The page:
Officials in Nashville voted this week to rename a prominent city street after the late Civil Rights icon Rep. John LewisJohn LewisDemocratic frustration growing over stagnating voting rights bills With extreme gerrymanders locking in, Biden needs to make democracy preservation job one Obama, Dave Chappelle nominated in same Grammy category MORE (D-Ga.).
The Council of Nashville and Davidson County made the decision in a voice vote on Thursday, naming a stretch of Fifth Avenue "Rep. John Lewis Way."
Though Lewis is often associated with Atlanta, which he represented in Congress until his death from pancreatic cancer in July, Lewis's civil rights activism also touched Nashville.
Lewis attended college at Nashville's American Baptist College and Fisk University, and it was where he first protested for civil rights. In February 1960, Lewis was arrested for a protest at a segregated lunch counter at Woolworth in Nashville.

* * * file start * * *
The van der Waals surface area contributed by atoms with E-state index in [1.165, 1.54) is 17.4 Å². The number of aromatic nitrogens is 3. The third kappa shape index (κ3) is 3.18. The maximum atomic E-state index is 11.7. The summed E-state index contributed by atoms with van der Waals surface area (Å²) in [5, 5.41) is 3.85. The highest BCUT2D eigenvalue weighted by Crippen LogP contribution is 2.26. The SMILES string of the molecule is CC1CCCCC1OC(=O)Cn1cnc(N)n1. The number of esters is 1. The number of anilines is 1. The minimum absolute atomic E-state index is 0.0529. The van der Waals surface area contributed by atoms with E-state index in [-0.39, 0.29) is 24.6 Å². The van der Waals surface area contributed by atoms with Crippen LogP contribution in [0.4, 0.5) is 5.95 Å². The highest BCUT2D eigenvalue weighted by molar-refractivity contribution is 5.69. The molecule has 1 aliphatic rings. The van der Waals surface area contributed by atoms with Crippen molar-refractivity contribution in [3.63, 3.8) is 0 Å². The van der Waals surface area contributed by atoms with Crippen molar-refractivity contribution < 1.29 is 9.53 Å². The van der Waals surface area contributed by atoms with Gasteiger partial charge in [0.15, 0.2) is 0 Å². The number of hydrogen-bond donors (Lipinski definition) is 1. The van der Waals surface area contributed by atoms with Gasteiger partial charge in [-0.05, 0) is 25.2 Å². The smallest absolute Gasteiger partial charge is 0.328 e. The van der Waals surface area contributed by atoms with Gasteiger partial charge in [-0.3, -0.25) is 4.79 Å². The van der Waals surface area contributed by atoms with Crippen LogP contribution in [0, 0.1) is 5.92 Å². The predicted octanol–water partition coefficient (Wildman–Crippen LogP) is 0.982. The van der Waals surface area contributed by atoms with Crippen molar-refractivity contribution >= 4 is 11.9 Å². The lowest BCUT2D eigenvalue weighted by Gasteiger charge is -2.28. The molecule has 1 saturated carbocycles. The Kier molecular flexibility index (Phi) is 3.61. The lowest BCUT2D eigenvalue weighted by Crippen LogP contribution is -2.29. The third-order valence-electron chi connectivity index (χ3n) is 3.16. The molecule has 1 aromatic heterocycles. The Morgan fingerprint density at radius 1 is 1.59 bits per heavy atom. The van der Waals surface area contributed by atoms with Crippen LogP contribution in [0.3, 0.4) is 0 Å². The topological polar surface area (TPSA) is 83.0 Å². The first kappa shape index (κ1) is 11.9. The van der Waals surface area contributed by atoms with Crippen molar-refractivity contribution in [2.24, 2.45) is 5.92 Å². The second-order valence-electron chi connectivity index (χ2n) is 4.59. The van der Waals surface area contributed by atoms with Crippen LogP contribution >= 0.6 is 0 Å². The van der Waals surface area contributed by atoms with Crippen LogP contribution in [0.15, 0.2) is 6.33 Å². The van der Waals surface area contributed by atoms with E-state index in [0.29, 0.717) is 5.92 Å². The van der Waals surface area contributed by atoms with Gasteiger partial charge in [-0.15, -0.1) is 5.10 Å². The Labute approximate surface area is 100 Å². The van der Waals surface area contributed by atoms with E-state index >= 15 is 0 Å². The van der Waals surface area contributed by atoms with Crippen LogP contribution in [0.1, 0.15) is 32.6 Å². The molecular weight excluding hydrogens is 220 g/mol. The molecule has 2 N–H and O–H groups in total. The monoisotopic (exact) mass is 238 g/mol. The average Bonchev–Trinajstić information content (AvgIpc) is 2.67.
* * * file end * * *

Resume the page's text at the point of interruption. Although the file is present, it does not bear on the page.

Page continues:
"That's why we did this, because this is where he got his start. Nashville gave him his training in non-violent protest," bill sponsor and council member Zulfat Suara told NBC News, which reported on the new street name. "We thought it was befitting, to honor him in this way."
The change renames Fifth Avenue North between Commerce Street and Interstate 65 "Rep. John Lewis Way North," while the southern portion of Fifth Avenue between Broadway and Oak Street will become "Rep. John Lewis Way South."
NBC News notes that Fifth Avenue is home to both Woolworth and the bus station used by Freedom Riders.